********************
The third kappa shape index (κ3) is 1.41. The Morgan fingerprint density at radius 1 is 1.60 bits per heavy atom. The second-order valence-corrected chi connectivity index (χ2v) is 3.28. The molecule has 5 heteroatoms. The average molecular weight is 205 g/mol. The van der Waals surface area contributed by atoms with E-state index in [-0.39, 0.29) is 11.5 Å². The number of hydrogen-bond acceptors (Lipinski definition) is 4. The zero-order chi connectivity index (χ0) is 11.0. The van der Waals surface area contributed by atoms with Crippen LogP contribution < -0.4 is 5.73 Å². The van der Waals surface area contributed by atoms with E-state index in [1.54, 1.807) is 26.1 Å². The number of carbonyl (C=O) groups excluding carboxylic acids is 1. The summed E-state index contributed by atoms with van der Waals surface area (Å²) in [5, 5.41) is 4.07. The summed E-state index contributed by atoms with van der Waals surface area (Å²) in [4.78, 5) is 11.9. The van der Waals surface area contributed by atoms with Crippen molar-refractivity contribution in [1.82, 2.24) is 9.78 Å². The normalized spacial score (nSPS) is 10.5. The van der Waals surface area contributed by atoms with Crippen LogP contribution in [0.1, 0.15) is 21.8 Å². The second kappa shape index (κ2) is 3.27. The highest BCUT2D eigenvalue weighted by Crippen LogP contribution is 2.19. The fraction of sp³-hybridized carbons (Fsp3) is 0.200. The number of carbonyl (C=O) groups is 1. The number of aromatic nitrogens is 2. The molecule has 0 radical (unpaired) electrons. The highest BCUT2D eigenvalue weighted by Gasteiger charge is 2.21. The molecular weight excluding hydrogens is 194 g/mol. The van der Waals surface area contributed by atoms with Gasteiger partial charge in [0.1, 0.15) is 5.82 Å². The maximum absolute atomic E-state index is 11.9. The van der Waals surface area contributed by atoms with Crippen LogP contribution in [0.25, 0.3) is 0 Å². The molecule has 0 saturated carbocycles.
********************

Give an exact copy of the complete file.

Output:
The third kappa shape index (κ3) is 1.41. The Morgan fingerprint density at radius 1 is 1.60 bits per heavy atom. The second-order valence-corrected chi connectivity index (χ2v) is 3.28. The molecule has 5 heteroatoms. The average molecular weight is 205 g/mol. The van der Waals surface area contributed by atoms with E-state index in [-0.39, 0.29) is 11.5 Å². The number of hydrogen-bond acceptors (Lipinski definition) is 4. The zero-order chi connectivity index (χ0) is 11.0. The van der Waals surface area contributed by atoms with Crippen LogP contribution < -0.4 is 5.73 Å². The van der Waals surface area contributed by atoms with E-state index in [1.54, 1.807) is 26.1 Å². The number of carbonyl (C=O) groups excluding carboxylic acids is 1. The summed E-state index contributed by atoms with van der Waals surface area (Å²) in [5, 5.41) is 4.07. The summed E-state index contributed by atoms with van der Waals surface area (Å²) in [4.78, 5) is 11.9. The van der Waals surface area contributed by atoms with Crippen molar-refractivity contribution in [1.82, 2.24) is 9.78 Å². The normalized spacial score (nSPS) is 10.5. The van der Waals surface area contributed by atoms with Crippen LogP contribution in [0.1, 0.15) is 21.8 Å². The second kappa shape index (κ2) is 3.27. The highest BCUT2D eigenvalue weighted by Crippen LogP contribution is 2.19. The fraction of sp³-hybridized carbons (Fsp3) is 0.200. The number of carbonyl (C=O) groups is 1. The number of aromatic nitrogens is 2. The molecule has 0 radical (unpaired) electrons. The highest BCUT2D eigenvalue weighted by Gasteiger charge is 2.21. The molecular weight excluding hydrogens is 194 g/mol. The van der Waals surface area contributed by atoms with Gasteiger partial charge in [0.1, 0.15) is 5.82 Å². The maximum absolute atomic E-state index is 11.9. The van der Waals surface area contributed by atoms with Crippen LogP contribution in [0.25, 0.3) is 0 Å². The molecule has 0 saturated carbocycles.